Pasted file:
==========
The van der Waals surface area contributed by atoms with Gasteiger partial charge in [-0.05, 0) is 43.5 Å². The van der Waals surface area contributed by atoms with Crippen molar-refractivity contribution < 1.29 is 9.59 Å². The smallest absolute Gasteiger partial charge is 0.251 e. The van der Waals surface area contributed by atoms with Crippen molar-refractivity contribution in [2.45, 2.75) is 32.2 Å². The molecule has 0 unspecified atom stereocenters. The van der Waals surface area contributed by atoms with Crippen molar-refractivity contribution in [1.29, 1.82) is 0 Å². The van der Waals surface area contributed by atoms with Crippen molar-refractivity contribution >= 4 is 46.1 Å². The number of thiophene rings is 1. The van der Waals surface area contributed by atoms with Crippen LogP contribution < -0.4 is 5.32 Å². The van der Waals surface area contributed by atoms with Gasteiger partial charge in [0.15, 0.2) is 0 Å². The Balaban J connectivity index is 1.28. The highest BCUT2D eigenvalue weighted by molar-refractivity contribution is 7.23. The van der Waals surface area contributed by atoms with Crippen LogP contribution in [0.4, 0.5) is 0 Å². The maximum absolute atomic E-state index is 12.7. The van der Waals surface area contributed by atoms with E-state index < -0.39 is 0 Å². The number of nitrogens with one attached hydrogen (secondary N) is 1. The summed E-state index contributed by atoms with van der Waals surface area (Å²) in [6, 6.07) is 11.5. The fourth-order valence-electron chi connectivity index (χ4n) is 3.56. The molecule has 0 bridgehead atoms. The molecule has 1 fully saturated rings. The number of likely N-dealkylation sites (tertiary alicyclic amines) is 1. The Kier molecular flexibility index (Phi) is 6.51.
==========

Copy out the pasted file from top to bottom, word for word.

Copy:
The van der Waals surface area contributed by atoms with Gasteiger partial charge in [-0.05, 0) is 43.5 Å². The van der Waals surface area contributed by atoms with Crippen molar-refractivity contribution < 1.29 is 9.59 Å². The smallest absolute Gasteiger partial charge is 0.251 e. The van der Waals surface area contributed by atoms with Crippen molar-refractivity contribution in [2.45, 2.75) is 32.2 Å². The molecule has 0 unspecified atom stereocenters. The van der Waals surface area contributed by atoms with Crippen molar-refractivity contribution in [1.29, 1.82) is 0 Å². The van der Waals surface area contributed by atoms with Crippen molar-refractivity contribution >= 4 is 46.1 Å². The number of thiophene rings is 1. The van der Waals surface area contributed by atoms with Crippen LogP contribution < -0.4 is 5.32 Å². The van der Waals surface area contributed by atoms with Gasteiger partial charge in [0.15, 0.2) is 0 Å². The Balaban J connectivity index is 1.28. The highest BCUT2D eigenvalue weighted by molar-refractivity contribution is 7.23. The van der Waals surface area contributed by atoms with Crippen LogP contribution in [0.4, 0.5) is 0 Å². The maximum absolute atomic E-state index is 12.7. The van der Waals surface area contributed by atoms with E-state index < -0.39 is 0 Å². The number of nitrogens with one attached hydrogen (secondary N) is 1. The summed E-state index contributed by atoms with van der Waals surface area (Å²) in [6, 6.07) is 11.5. The fourth-order valence-electron chi connectivity index (χ4n) is 3.56. The molecule has 0 bridgehead atoms. The molecule has 1 fully saturated rings. The number of likely N-dealkylation sites (tertiary alicyclic amines) is 1. The Kier molecular flexibility index (Phi) is 6.51.